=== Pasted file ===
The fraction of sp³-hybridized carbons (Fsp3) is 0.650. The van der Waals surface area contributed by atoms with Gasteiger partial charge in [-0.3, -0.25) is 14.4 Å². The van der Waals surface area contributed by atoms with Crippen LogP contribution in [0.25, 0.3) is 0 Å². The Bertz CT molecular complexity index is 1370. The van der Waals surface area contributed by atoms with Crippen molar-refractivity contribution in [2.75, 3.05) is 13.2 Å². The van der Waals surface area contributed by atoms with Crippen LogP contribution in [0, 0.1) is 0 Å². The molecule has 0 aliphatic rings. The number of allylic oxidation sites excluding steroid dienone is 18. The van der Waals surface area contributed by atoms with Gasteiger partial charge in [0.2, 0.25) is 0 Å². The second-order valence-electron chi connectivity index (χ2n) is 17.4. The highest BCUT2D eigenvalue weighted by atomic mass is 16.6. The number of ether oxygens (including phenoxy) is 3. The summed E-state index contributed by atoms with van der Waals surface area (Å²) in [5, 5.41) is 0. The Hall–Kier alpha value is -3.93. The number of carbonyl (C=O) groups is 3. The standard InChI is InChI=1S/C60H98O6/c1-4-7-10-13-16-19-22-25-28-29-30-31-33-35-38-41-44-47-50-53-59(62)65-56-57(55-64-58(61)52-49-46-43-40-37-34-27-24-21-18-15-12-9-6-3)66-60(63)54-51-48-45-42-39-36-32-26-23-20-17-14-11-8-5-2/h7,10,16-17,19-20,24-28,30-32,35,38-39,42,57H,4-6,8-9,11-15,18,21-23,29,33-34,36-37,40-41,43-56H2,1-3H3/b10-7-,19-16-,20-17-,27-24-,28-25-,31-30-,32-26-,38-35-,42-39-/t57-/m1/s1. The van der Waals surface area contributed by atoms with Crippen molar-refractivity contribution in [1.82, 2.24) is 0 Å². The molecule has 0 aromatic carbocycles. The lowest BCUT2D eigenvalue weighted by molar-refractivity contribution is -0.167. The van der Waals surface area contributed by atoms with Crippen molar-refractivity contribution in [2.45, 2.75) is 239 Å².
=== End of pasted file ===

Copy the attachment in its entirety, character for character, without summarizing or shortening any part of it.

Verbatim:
The fraction of sp³-hybridized carbons (Fsp3) is 0.650. The van der Waals surface area contributed by atoms with Gasteiger partial charge in [-0.3, -0.25) is 14.4 Å². The van der Waals surface area contributed by atoms with Crippen LogP contribution in [0.25, 0.3) is 0 Å². The Bertz CT molecular complexity index is 1370. The van der Waals surface area contributed by atoms with Crippen molar-refractivity contribution in [2.75, 3.05) is 13.2 Å². The van der Waals surface area contributed by atoms with Crippen LogP contribution in [0, 0.1) is 0 Å². The molecule has 0 aliphatic rings. The number of allylic oxidation sites excluding steroid dienone is 18. The van der Waals surface area contributed by atoms with Gasteiger partial charge in [0.2, 0.25) is 0 Å². The second-order valence-electron chi connectivity index (χ2n) is 17.4. The highest BCUT2D eigenvalue weighted by atomic mass is 16.6. The number of ether oxygens (including phenoxy) is 3. The summed E-state index contributed by atoms with van der Waals surface area (Å²) in [5, 5.41) is 0. The Hall–Kier alpha value is -3.93. The number of carbonyl (C=O) groups is 3. The standard InChI is InChI=1S/C60H98O6/c1-4-7-10-13-16-19-22-25-28-29-30-31-33-35-38-41-44-47-50-53-59(62)65-56-57(55-64-58(61)52-49-46-43-40-37-34-27-24-21-18-15-12-9-6-3)66-60(63)54-51-48-45-42-39-36-32-26-23-20-17-14-11-8-5-2/h7,10,16-17,19-20,24-28,30-32,35,38-39,42,57H,4-6,8-9,11-15,18,21-23,29,33-34,36-37,40-41,43-56H2,1-3H3/b10-7-,19-16-,20-17-,27-24-,28-25-,31-30-,32-26-,38-35-,42-39-/t57-/m1/s1. The van der Waals surface area contributed by atoms with Crippen molar-refractivity contribution in [1.82, 2.24) is 0 Å². The molecule has 0 aromatic carbocycles. The lowest BCUT2D eigenvalue weighted by molar-refractivity contribution is -0.167. The van der Waals surface area contributed by atoms with Crippen molar-refractivity contribution in [2.45, 2.75) is 239 Å².